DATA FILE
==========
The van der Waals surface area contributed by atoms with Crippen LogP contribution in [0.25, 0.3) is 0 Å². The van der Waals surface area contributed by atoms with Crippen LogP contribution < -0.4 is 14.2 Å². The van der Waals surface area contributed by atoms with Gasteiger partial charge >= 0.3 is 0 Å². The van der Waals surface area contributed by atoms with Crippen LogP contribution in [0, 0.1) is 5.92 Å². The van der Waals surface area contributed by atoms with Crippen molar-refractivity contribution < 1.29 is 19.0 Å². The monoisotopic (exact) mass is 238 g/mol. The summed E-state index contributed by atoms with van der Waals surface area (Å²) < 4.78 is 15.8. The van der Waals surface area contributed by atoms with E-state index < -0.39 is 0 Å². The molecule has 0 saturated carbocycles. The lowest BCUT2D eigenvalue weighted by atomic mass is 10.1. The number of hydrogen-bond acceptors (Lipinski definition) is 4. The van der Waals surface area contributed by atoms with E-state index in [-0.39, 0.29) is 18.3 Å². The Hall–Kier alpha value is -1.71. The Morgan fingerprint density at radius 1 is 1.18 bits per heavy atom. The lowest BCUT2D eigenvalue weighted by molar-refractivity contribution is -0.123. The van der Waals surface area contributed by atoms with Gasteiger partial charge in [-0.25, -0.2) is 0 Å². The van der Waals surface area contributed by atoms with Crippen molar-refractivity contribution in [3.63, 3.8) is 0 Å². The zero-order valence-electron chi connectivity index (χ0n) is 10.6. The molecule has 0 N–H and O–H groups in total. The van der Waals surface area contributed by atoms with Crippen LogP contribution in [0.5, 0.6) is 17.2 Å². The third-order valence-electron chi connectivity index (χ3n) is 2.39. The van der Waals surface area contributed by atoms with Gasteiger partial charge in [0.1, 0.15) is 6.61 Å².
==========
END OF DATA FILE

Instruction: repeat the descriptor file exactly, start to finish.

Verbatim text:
The van der Waals surface area contributed by atoms with Crippen LogP contribution in [0.25, 0.3) is 0 Å². The van der Waals surface area contributed by atoms with Crippen LogP contribution < -0.4 is 14.2 Å². The van der Waals surface area contributed by atoms with Gasteiger partial charge >= 0.3 is 0 Å². The van der Waals surface area contributed by atoms with Crippen LogP contribution in [0, 0.1) is 5.92 Å². The van der Waals surface area contributed by atoms with Crippen molar-refractivity contribution < 1.29 is 19.0 Å². The monoisotopic (exact) mass is 238 g/mol. The summed E-state index contributed by atoms with van der Waals surface area (Å²) < 4.78 is 15.8. The van der Waals surface area contributed by atoms with E-state index < -0.39 is 0 Å². The molecule has 0 saturated carbocycles. The lowest BCUT2D eigenvalue weighted by atomic mass is 10.1. The number of hydrogen-bond acceptors (Lipinski definition) is 4. The van der Waals surface area contributed by atoms with E-state index in [-0.39, 0.29) is 18.3 Å². The Hall–Kier alpha value is -1.71. The Morgan fingerprint density at radius 1 is 1.18 bits per heavy atom. The lowest BCUT2D eigenvalue weighted by molar-refractivity contribution is -0.123. The van der Waals surface area contributed by atoms with Gasteiger partial charge in [-0.25, -0.2) is 0 Å². The van der Waals surface area contributed by atoms with Crippen molar-refractivity contribution in [3.63, 3.8) is 0 Å². The zero-order valence-electron chi connectivity index (χ0n) is 10.6. The molecule has 0 N–H and O–H groups in total. The van der Waals surface area contributed by atoms with Crippen LogP contribution in [0.5, 0.6) is 17.2 Å². The third-order valence-electron chi connectivity index (χ3n) is 2.39. The van der Waals surface area contributed by atoms with Gasteiger partial charge in [0.1, 0.15) is 6.61 Å².